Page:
NOW, THEREFORE, I, GEORGE BUSH, President of the United States of America, pursuant to my powers under Article II, Section 2, of the Constitution, do hereby grant a full, complete and unconditional pardon to Elliott Abrams, Duane R. Clarridge, Alan Fiers, Clair George, Robert C. McFarlane, and Caspar W. Weinberger for all offenses charged or prosecuted by independent counsel Lawrence E. Walsh or other members of his office, or committed by these individuals and within the jurisdiction of that office.
Special Prosecutor Walsh reported that this pardon allowed Weinberger and others to destroy evidence presented during the discovery phase of the Iran-Contra grand jury. This effectively prevented the prosecution of a vast criminal conspiracy, which took Walsh over a year to build at great public expense.
Sadly, Republicans are not the only presidents to abuse the pardon power. TIME Magazine cataloged the
10 most notorious pardons in United States history --- which included the Clinton pardon of billionaire fraudster Marc Rich. What made the Rich pardon corrupt was not Rich’s participation in a Clinton government, nor was the bill of forgiveness for vague unspecified crimes, issued before any court had reached a conviction. What made the Marc Rich pardon corrupt were the generous campaign contributions of Rich’s relatives to the Clinton and Gore presidential campaigns. Such wide-ranging machinations are difficult to put into the language of constitutional principle, and may be difficult to write into a broad and general law which does not itself turn into a bill of attainder.
We are once again nearing the end of an administration whose deception and conspiracy against the American people has injured our image of ourselves as a free and democratic people, and has burdened our children with debts and entanglements they may never be able to untangle. President George W. Bush has already shown with his clemency of I. Lewis Libby that he will leave no stone unturned to prevent his own prosecution, or that of his administration compatriots.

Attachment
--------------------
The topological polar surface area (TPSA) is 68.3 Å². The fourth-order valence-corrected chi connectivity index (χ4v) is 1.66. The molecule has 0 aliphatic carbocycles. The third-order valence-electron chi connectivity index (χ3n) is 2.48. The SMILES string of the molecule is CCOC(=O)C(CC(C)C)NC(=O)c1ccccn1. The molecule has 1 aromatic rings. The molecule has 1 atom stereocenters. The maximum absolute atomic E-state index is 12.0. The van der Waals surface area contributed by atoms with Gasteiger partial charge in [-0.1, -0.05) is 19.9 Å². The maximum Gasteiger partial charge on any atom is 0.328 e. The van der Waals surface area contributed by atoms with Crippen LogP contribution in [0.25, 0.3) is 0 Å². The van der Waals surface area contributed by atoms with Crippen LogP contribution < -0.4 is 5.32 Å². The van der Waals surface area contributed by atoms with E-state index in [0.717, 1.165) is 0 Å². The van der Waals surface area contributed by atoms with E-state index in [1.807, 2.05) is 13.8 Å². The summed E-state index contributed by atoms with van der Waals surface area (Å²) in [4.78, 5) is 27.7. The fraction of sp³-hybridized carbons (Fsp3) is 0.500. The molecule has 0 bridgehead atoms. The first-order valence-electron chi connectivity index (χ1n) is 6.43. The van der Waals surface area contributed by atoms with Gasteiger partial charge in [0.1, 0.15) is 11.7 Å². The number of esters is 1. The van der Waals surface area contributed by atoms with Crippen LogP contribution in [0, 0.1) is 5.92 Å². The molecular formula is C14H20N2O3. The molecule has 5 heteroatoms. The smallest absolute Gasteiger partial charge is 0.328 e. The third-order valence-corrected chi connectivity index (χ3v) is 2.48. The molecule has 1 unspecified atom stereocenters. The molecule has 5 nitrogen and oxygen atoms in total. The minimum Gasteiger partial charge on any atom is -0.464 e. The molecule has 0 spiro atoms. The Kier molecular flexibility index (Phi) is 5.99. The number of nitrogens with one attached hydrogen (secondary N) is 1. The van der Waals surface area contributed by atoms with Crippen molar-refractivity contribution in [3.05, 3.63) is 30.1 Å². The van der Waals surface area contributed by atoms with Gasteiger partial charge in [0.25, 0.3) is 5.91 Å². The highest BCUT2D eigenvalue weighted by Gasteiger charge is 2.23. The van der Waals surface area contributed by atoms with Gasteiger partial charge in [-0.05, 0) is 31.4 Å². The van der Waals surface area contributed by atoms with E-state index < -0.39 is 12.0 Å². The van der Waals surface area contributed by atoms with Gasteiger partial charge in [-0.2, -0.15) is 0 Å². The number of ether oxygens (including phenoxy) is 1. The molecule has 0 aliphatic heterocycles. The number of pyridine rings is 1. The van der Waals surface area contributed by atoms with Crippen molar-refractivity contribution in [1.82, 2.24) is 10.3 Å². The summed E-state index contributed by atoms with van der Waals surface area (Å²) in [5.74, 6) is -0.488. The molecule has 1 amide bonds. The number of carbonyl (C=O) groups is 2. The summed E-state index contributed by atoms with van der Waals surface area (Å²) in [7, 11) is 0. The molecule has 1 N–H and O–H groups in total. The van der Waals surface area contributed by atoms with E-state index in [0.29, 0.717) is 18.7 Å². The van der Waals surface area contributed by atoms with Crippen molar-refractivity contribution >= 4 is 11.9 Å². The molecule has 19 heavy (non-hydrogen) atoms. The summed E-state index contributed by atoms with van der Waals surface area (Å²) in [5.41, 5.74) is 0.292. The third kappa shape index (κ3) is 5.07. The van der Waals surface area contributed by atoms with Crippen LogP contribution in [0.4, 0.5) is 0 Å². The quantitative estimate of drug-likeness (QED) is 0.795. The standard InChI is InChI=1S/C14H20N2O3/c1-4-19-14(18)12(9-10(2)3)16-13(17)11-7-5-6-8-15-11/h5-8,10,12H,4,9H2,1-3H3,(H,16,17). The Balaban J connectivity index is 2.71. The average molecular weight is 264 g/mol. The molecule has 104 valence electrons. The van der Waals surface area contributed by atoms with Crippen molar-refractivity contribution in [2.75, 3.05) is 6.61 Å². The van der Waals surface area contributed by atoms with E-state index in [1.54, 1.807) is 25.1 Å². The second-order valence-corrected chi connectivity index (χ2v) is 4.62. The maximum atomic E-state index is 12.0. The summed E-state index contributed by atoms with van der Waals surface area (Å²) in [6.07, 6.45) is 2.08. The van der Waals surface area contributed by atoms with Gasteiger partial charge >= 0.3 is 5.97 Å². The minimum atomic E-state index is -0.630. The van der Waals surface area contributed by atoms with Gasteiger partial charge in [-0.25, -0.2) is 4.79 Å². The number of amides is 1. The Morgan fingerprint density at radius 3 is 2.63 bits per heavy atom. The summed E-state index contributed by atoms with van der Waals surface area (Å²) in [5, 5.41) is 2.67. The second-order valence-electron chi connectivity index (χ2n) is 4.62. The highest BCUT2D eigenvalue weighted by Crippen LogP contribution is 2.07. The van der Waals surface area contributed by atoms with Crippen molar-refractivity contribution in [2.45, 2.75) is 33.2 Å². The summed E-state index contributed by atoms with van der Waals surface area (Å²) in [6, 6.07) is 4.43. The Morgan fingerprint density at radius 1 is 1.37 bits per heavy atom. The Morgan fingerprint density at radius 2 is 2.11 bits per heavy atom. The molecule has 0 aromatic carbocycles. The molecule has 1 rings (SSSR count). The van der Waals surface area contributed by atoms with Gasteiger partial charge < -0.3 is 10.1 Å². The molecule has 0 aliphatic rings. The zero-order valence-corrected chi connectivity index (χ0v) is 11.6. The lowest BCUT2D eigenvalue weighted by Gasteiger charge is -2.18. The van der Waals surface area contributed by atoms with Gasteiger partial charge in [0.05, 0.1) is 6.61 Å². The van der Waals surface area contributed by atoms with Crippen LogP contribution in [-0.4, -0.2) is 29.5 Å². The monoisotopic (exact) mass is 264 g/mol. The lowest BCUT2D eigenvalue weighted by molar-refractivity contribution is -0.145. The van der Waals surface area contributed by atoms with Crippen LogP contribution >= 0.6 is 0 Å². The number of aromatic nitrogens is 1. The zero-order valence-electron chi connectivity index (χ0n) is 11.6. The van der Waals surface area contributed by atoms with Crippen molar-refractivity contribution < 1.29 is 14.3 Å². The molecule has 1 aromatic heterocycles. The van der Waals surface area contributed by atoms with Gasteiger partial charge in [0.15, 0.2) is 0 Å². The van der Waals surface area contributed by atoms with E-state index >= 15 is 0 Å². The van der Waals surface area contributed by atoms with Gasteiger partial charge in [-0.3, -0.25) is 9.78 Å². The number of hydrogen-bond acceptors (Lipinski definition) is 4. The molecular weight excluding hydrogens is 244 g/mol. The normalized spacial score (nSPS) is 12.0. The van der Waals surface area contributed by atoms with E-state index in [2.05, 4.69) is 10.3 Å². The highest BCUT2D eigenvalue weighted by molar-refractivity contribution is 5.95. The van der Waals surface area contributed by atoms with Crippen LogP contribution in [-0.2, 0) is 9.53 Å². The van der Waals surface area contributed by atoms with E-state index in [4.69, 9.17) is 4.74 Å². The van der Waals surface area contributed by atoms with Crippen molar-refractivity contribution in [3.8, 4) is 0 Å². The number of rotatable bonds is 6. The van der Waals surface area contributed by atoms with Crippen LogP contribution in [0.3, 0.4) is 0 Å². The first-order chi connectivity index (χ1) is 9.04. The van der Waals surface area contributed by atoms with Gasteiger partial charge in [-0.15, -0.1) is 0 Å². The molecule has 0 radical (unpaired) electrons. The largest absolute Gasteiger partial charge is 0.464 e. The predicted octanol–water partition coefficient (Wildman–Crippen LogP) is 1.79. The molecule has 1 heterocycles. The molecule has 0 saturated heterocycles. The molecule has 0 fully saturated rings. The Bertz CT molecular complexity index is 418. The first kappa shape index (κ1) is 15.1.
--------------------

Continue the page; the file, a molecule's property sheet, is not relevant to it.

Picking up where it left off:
The pardon power of the President is not limited by the Constitution, except in matters of impeachment:
he shall have Power to Grant Reprieves and Pardons for Offenses against the United States, except in Cases of Impeachment.
Those of us concerned with the misuse of this power for self-protective indulgences have few options. If, however, we have a two-thirds Democratic majority in both houses of Congress, there are some strategies which might apply between January 3, when Congress begins its session, and January 20, when George W. Bush leaves office:
Congress could pass a constitutional amendment,
- limiting the President’s pardon power, to prevent “indulgence” pardons ahead of an actual conviction
- providing for Congress to nullify a pardon or clemency on grounds of corruption, with a 2/3 majority in both houses.
- declaring that pardoning appointees or cabinet members of the sitting president, or of an administration in which the president had previously served, are inherently corrupt, and need not be overridden by Congress to be declared invalid in court.
This would require lengthy ratification by the state legislatures, and so may not take effect in time to limit Bush’s prerogative. This kind of constitutional amendment ought to be a bi-partisan no-brainer. It is time to stop self-serving indulgence pardons. It is time to stop corrupt crony pardons. It is time to stop “Godfather” pardons for favors to Dom Presidente, as if we were some kind of banana republic.
There may yet be other solutions than a constitutional amendment, but that discussion will have to wait for another time.